It was thought that the plague came over from China on merchant ships or the Silk Road via fleas who hitched rides on rats. Add in the Dark Ages lack of cleanliness it is no wonder that a plague could take on such enormous proportions. There is modern research that suggest any number of infectious diseases could have caused these plagues including anthrax and ebola types. Regardless of what caused the rampant plagues in Europe during the 1300's it had an awful outcome. The plague infected lungs, caused boils to erupt in the groin and under the armpits, resulting in fever and vomiting with skin that turned black, most often resulting in death.
But back to this particular legend... and there are a different versions!. In one such story there was a group of thieves who deemed it profitable as grave robbers to seek valuable items from the victims of the plague. In another version there were some theives whose sentence for their crimes was to bury the dead victims of the plague. Either way it seems these thieves came up with a vinegar and hebal cocoction that kept them from getting the dreadful Black Death. Most of these stories are centered in France.
There is another version that has nothing to do with any thieves. A man named Richard Forthave created a popular vinegar and herbal concoction that was called "Forthave's Vinegar" and later was known as "Four Thieves", a corruption of his name.
So what is this Four Thieves concoction exactly? I found that there was more than one variation to this recipe. Specifically it was reputed to prevent the catching of the dreaded Black Death though there are similiar versions that date back to the time of Hippocrates, the ancient Greek physician.
One early recipe calls for a number of herbs including wormwood, meadowsweet, wild marjoram, sage, cloves, campanula roots, angelic, rosemary and horehound along with a hefty measure of camphor to be steeped in white wine vinegar for two weeks, strained and then bottled. The instructions were to rub on the hands, ears and temples when approaching a plague victim. Another similar recipe used rosemary, sage and lavender flowers, rue, camphor, garlic, and distilled wine vinegar. Although the recipes may have varied they all had the same purpose to prevent the plague.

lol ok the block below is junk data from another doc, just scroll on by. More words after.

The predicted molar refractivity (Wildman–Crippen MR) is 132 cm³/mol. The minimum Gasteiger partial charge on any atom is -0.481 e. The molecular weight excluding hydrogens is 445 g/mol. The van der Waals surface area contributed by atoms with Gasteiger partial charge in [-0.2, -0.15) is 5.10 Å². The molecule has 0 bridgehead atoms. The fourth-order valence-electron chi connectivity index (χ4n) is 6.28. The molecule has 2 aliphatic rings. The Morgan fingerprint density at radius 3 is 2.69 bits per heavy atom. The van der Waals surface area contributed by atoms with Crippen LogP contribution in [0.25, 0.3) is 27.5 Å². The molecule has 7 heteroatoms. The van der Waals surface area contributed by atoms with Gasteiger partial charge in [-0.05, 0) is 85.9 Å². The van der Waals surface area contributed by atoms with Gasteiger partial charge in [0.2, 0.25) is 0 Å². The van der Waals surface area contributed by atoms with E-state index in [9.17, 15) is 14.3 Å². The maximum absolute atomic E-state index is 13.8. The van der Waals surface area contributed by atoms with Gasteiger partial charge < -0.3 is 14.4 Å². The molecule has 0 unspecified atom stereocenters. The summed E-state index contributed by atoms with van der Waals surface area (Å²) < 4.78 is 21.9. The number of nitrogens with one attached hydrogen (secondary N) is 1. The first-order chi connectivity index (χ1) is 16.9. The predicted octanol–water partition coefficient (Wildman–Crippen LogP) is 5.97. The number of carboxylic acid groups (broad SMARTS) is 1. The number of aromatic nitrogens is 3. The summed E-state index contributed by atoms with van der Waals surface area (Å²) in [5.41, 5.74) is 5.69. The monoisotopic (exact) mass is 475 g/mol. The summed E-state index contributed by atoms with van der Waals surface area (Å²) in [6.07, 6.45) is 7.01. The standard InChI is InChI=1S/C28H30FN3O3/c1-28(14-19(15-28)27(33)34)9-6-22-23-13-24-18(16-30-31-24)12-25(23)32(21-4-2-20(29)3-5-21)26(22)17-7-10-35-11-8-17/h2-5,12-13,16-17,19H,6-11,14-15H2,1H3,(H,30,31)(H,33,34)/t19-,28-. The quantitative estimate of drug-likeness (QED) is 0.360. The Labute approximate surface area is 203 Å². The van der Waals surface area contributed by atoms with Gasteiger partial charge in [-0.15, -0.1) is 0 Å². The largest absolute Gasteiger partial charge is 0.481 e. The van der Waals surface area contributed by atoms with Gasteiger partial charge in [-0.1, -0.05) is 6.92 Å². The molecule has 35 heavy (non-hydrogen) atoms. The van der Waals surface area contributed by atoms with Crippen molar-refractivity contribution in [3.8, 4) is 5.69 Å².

Modern versions of Four Thieves Vinegars typically includes sage, lavender, thyme, rosemary, and garlic with the possible additions of rue, mint and wormwood. Traditionally, four herbs would be in a recipe with one for each of the four thieves, but most of the modern version tend to carry more than four possibilities. Eucalyptus replaces the camphor as it would not have even been available in the 1300's as it comes from Australia. Lemon, clove and cinnamon have also been added to the list of herbs.
Today we know that some of these herbs do indeed carry some chemical compounds that work as antivirals, antibiotics, antiparasitics, antifungals and even antiseptics. It is not in my realm of understanding to begin to break these herbs down into their components or validate their uses in any way. I will leave that to those who study herbal benefits.
Somewhere along the road the Four Thieves herbs were incorporated into essential oil remedies (again not my line of work). You can do your own simple google search to see how many companies are selling versions of a Four Thieves essential oil blend.
Even soapers are now making their own versions of Four Thieves soap. Can I say that there is any real benefit to using a Four Thieves soap. Nope! It is a wash off product remember. So why then did I make my own version of Four Thieves soap? It smells good! Plain and simple.
Ingredients found in A Touch of Eden's Four Thieves Soap: olive oil, coconut oil, sustainable organic palm oil, castor oil, shea butter, palm kernal oil, with quality essential oils of clove, lemon, cinnamon, eucalyptus and rosemary.